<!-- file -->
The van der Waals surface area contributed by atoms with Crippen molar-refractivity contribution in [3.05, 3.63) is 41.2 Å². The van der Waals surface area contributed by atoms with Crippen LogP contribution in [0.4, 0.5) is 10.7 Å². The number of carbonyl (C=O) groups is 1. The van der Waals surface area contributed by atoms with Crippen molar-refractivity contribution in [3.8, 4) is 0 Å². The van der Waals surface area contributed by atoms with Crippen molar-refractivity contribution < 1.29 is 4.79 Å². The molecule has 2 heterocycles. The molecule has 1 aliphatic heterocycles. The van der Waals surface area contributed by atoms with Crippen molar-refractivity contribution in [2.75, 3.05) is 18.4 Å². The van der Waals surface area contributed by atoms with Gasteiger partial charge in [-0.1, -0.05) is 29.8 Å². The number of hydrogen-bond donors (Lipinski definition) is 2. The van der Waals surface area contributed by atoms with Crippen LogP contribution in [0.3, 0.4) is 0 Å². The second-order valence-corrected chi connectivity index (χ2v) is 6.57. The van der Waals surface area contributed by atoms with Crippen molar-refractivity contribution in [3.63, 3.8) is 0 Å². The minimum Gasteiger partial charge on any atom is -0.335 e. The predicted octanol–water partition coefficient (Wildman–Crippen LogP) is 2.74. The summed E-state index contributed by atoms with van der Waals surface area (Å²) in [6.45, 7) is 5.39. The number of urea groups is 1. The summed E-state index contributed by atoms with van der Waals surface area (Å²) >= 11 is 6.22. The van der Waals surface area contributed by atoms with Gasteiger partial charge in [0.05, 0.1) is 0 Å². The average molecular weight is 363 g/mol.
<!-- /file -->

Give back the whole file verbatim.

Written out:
The van der Waals surface area contributed by atoms with Crippen molar-refractivity contribution in [3.05, 3.63) is 41.2 Å². The van der Waals surface area contributed by atoms with Crippen LogP contribution in [0.4, 0.5) is 10.7 Å². The number of carbonyl (C=O) groups is 1. The van der Waals surface area contributed by atoms with Crippen molar-refractivity contribution in [3.8, 4) is 0 Å². The van der Waals surface area contributed by atoms with Crippen molar-refractivity contribution < 1.29 is 4.79 Å². The molecule has 2 heterocycles. The molecule has 1 aliphatic heterocycles. The van der Waals surface area contributed by atoms with Crippen molar-refractivity contribution in [2.75, 3.05) is 18.4 Å². The van der Waals surface area contributed by atoms with Gasteiger partial charge in [-0.1, -0.05) is 29.8 Å². The number of hydrogen-bond donors (Lipinski definition) is 2. The van der Waals surface area contributed by atoms with Crippen LogP contribution in [0.3, 0.4) is 0 Å². The second-order valence-corrected chi connectivity index (χ2v) is 6.57. The van der Waals surface area contributed by atoms with Crippen molar-refractivity contribution in [3.63, 3.8) is 0 Å². The minimum Gasteiger partial charge on any atom is -0.335 e. The predicted octanol–water partition coefficient (Wildman–Crippen LogP) is 2.74. The summed E-state index contributed by atoms with van der Waals surface area (Å²) in [6.45, 7) is 5.39. The number of urea groups is 1. The summed E-state index contributed by atoms with van der Waals surface area (Å²) >= 11 is 6.22. The van der Waals surface area contributed by atoms with Gasteiger partial charge in [0.05, 0.1) is 0 Å². The average molecular weight is 363 g/mol.